much as I can do, I know, to keep him from stepping round and
thanking her in person.'
' I am sure my Nelly has been thanked enough, Mrs. Ward-
' John will not think so, ma'am ; and he is so fond of children,
though unhappily we have none of our own, and wh^ I come to
tell him of your daughter's kindness and of the good sense beyond
her years '
' Indeed, you will make her vain,' put in her hostess peremp-
torily ; ' children are so easily spoilt.'
' And how I should like to spoil you, my darling ! ' exclaimed
Mrs. Wardlaw, putting her arms about the child in farewell.
' No, I don't want your help, little one : I should br^ak you all
to pieces, if I leant upon you. Jessie's arm will do.' And so
with the maid's support she hobbled to the hired brougham that
had been waiting for her hours ago, as though time had not been
money ; and departed, leaving the aforesaid Jessie in possession of
a glittering medallion, which, upon consulting with more experi-
enced friends, she discovered to be a half-sovereign piece.
No news came from their late patient to the dwellers in
Grower Street, far less any personal visit from her ' John ; ' and
Mrs. Conway rather repented of the sharp way in which she had
put a stop to any such communication ; a few messages, backwards
and forwards, would not have injmed her own quondam position
in the fashionable world; nor was it, on the whole, a wise
proceeding to have thus quenched the incipient liking of their
wealthy neighbour for Nelly. This last consideration, however.
96 BY PROXY.
weighed but little with Mrs. Conway ; no material reasons ever
did when set in the balance against her prejudices. Moreover^
though it is possible that, in a future state of existence, this lady
might possibly be induced, under pressure of Ehadamanthus, to
admit that on one or two occasions she had committed during her life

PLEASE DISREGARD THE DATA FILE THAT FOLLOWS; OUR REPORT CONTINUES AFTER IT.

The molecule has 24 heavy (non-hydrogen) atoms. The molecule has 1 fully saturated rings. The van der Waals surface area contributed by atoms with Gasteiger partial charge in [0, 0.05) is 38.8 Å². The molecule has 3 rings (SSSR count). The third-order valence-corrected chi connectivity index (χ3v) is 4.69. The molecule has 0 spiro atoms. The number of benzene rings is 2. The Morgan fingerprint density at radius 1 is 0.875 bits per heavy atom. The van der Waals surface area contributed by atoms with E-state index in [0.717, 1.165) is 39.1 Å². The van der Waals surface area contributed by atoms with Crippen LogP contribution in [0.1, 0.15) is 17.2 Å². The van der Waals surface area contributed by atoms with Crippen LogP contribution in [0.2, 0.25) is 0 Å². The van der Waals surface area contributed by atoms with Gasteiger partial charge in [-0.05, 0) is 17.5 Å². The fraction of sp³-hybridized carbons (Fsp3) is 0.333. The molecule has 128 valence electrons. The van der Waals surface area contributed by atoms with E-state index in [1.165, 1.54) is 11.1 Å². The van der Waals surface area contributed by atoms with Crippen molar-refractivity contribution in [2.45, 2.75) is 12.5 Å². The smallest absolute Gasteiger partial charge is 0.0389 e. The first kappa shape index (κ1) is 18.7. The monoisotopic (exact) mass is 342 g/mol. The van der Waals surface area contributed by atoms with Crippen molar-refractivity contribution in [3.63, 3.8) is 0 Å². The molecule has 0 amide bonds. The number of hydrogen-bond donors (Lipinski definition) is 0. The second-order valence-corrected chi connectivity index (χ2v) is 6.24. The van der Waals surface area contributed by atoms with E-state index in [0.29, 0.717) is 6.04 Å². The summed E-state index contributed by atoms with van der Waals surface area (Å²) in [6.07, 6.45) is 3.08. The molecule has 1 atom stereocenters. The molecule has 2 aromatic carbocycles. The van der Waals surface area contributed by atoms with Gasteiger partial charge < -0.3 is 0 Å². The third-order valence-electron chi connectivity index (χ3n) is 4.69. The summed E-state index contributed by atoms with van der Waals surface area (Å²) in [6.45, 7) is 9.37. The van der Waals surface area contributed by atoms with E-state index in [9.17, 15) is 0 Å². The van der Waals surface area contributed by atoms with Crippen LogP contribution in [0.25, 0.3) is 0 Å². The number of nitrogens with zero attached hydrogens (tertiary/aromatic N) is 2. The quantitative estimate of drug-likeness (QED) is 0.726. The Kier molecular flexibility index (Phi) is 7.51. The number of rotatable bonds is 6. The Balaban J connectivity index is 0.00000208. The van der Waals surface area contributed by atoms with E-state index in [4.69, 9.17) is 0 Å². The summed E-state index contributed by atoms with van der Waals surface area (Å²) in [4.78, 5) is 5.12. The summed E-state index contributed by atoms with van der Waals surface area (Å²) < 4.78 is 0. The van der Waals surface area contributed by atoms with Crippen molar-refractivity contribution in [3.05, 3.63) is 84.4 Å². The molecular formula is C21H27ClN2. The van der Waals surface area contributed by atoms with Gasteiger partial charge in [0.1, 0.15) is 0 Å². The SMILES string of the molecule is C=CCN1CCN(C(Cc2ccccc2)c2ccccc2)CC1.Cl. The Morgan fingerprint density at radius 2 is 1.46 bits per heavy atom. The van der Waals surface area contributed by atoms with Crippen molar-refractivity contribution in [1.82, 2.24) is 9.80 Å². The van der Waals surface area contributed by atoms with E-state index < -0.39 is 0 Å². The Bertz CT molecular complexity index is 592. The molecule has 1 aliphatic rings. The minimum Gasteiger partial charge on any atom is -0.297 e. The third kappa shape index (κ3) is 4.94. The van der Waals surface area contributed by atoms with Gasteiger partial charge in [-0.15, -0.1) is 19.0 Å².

— say — an error of judgment; as to allowing that she was wrong,
there were no imaginable conditions, either of circumstance or
being, under which she could have been brought to such a con-
In all probability the relations between Mrs. Wardlaw and the
Conways would have ended with that first interview, but that in a
few days Nelly asked permission to make inquiry after the wounded
lady at her house ; nor would the intimacy have gone far perhaps
even then but that the child went unaccompanied by her mother,
though bearing from her a pretty gift in the shape of a posy of
hothouse flowers. That Mrs. Conway should have thought of
them, and given half-a-crown for them, and arranged them with
her own tasteful hands, notwithstanding her previous discourtesy,
was quite in keeping with her character ; it was not done with
the least feeling of making amends ; but since the visit was to be,
it was well that the obligation which had already proceeded from
her side should remain there — nay, be intensified. The lady in the
square had her advantages ; and that was all the more reason why
she should not have the whip-hand of the lady in the street.
Unconscious of these subtle and philosophic reasons, little Nelly
took her nosegay to the big house in Eussell Square, where the
invalid was lying, in the immensity of the back drawing-room, on
a sofa which, compared with that in Grower Street, was a very Bed
MRS. WARDLAW.. 97
' You look more like a good fairy than ever,' cried Mrs.
Wardlaw, which, as to size, in contrast to those spacious surround-
ings, she did indeed. ' You cannot be flesh and blood, but some
lovely little ornament for the mantel-piece in china.'
* Papa's in China,' returned Nelly roguishly, ' not I.'
' And so ready too with her little tong-ue ! ' exclaimed her
hostess rapturously. ' What a pretty nosegay ! and with your ma's
compliments, is it ? Well, I'm sure it's very kind o^ your ma.
Yes, my ankle's better ; all the better for seeing you, I do believe ;
you're as welcome as the spring vi'lets. Won't she be a pocket
Venus when she's full-growed, John ? ' Xelly looked round, and
saw a jolly-looking old gentleman, stouter and iiiddier even than
Mrs. Wardlaw, regarding her with approving eyes ; he had come
out of the front drawing-room, while she had been talking with
his wife, and it evidenced well indeed to the deep pile of the
carpet that his steps had not been heard. ' So that's your young
friend, is it ! ' said he, rattling the loose silver in his capacious
pocket with one hand, and laying the other lightly upon Nelly's
head. 'She's a very nice little lot.'
' Lot, indeed. A very much nicer one than you ever saw in auy
of your auction-rooms, I reckon,' returned his lady, with what
seemed somewhat uncalled-for severity.
' Yes, a rare article,' continued the old gentleman critically ;
' quite unique, I should say ; late the property of — but her father's
alive, ain't he ? '
* Of course he is ; didn't you hear the dear child say he was in